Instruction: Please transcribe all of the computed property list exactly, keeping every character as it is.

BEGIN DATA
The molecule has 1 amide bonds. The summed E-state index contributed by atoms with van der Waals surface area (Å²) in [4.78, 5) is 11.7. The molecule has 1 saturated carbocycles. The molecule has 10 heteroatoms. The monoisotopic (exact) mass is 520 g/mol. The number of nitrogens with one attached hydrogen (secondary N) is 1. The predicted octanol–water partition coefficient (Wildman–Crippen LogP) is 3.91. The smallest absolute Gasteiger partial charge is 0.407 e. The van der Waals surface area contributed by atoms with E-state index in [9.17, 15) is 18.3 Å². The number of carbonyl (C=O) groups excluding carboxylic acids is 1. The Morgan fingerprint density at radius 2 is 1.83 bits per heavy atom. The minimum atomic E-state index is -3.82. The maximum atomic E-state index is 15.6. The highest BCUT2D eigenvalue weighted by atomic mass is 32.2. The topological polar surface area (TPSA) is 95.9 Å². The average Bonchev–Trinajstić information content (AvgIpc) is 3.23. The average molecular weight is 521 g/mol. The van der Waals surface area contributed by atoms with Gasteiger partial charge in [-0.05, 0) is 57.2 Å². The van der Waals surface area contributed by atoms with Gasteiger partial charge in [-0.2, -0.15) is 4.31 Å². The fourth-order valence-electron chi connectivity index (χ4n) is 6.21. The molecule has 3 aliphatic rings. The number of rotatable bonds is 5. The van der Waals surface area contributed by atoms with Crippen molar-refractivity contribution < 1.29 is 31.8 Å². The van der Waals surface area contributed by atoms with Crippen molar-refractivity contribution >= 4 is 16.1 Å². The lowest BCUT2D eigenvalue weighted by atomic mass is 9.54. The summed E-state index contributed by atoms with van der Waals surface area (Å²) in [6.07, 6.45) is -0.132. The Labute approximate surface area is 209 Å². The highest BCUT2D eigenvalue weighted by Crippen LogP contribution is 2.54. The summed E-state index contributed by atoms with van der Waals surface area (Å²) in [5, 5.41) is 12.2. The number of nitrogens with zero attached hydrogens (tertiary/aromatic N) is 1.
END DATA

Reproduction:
The molecule has 1 amide bonds. The summed E-state index contributed by atoms with van der Waals surface area (Å²) in [4.78, 5) is 11.7. The molecule has 1 saturated carbocycles. The molecule has 10 heteroatoms. The monoisotopic (exact) mass is 520 g/mol. The number of nitrogens with one attached hydrogen (secondary N) is 1. The predicted octanol–water partition coefficient (Wildman–Crippen LogP) is 3.91. The smallest absolute Gasteiger partial charge is 0.407 e. The van der Waals surface area contributed by atoms with E-state index in [9.17, 15) is 18.3 Å². The number of carbonyl (C=O) groups excluding carboxylic acids is 1. The Morgan fingerprint density at radius 2 is 1.83 bits per heavy atom. The minimum atomic E-state index is -3.82. The maximum atomic E-state index is 15.6. The highest BCUT2D eigenvalue weighted by atomic mass is 32.2. The topological polar surface area (TPSA) is 95.9 Å². The average Bonchev–Trinajstić information content (AvgIpc) is 3.23. The average molecular weight is 521 g/mol. The van der Waals surface area contributed by atoms with Gasteiger partial charge in [-0.05, 0) is 57.2 Å². The van der Waals surface area contributed by atoms with Gasteiger partial charge in [-0.2, -0.15) is 4.31 Å². The fourth-order valence-electron chi connectivity index (χ4n) is 6.21. The molecule has 3 aliphatic rings. The number of rotatable bonds is 5. The van der Waals surface area contributed by atoms with Crippen molar-refractivity contribution < 1.29 is 31.8 Å². The van der Waals surface area contributed by atoms with Crippen molar-refractivity contribution >= 4 is 16.1 Å². The lowest BCUT2D eigenvalue weighted by atomic mass is 9.54. The summed E-state index contributed by atoms with van der Waals surface area (Å²) in [6.07, 6.45) is -0.132. The Labute approximate surface area is 209 Å². The highest BCUT2D eigenvalue weighted by Crippen LogP contribution is 2.54. The summed E-state index contributed by atoms with van der Waals surface area (Å²) in [5, 5.41) is 12.2. The number of nitrogens with zero attached hydrogens (tertiary/aromatic N) is 1.